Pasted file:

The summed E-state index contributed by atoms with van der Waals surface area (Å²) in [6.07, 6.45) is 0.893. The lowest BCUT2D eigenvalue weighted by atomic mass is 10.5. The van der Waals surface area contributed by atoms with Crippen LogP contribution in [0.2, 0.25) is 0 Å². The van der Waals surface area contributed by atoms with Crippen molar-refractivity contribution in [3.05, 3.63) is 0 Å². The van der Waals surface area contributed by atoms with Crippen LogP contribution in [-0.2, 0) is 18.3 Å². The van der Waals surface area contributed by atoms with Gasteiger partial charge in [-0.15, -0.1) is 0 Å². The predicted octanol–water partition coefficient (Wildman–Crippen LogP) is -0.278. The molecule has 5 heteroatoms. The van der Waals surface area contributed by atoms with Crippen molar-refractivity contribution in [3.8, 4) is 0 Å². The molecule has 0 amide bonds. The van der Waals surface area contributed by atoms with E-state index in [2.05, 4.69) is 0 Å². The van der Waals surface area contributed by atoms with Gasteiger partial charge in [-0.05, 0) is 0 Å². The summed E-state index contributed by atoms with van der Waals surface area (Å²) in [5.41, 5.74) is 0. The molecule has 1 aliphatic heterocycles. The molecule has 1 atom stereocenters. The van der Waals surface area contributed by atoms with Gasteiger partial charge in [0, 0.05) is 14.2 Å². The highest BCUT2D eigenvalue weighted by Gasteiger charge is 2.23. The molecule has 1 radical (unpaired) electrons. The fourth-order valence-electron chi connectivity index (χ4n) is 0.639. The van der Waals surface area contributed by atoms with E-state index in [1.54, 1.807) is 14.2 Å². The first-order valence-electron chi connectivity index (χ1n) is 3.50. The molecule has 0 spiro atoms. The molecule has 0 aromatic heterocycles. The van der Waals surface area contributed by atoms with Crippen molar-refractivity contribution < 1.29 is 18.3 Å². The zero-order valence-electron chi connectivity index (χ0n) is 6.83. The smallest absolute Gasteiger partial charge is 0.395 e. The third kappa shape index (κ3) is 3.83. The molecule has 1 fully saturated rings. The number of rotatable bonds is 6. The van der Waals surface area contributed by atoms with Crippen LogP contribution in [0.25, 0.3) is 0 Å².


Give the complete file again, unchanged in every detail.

The summed E-state index contributed by atoms with van der Waals surface area (Å²) in [6.07, 6.45) is 0.893. The lowest BCUT2D eigenvalue weighted by atomic mass is 10.5. The van der Waals surface area contributed by atoms with Crippen LogP contribution in [0.2, 0.25) is 0 Å². The van der Waals surface area contributed by atoms with Crippen molar-refractivity contribution in [3.05, 3.63) is 0 Å². The van der Waals surface area contributed by atoms with Crippen LogP contribution in [-0.2, 0) is 18.3 Å². The van der Waals surface area contributed by atoms with Gasteiger partial charge in [-0.15, -0.1) is 0 Å². The predicted octanol–water partition coefficient (Wildman–Crippen LogP) is -0.278. The molecule has 5 heteroatoms. The van der Waals surface area contributed by atoms with Crippen molar-refractivity contribution in [3.8, 4) is 0 Å². The molecule has 0 amide bonds. The van der Waals surface area contributed by atoms with E-state index in [2.05, 4.69) is 0 Å². The van der Waals surface area contributed by atoms with Gasteiger partial charge in [-0.05, 0) is 0 Å². The summed E-state index contributed by atoms with van der Waals surface area (Å²) in [5.41, 5.74) is 0. The molecule has 1 aliphatic heterocycles. The molecule has 1 atom stereocenters. The van der Waals surface area contributed by atoms with Gasteiger partial charge in [0, 0.05) is 14.2 Å². The highest BCUT2D eigenvalue weighted by Gasteiger charge is 2.23. The molecule has 1 radical (unpaired) electrons. The fourth-order valence-electron chi connectivity index (χ4n) is 0.639. The van der Waals surface area contributed by atoms with E-state index in [1.54, 1.807) is 14.2 Å². The first-order valence-electron chi connectivity index (χ1n) is 3.50. The molecule has 0 spiro atoms. The molecule has 0 aromatic heterocycles. The van der Waals surface area contributed by atoms with Crippen molar-refractivity contribution < 1.29 is 18.3 Å². The zero-order valence-electron chi connectivity index (χ0n) is 6.83. The smallest absolute Gasteiger partial charge is 0.395 e. The third kappa shape index (κ3) is 3.83. The molecule has 1 fully saturated rings. The number of rotatable bonds is 6. The van der Waals surface area contributed by atoms with Crippen LogP contribution in [0.25, 0.3) is 0 Å².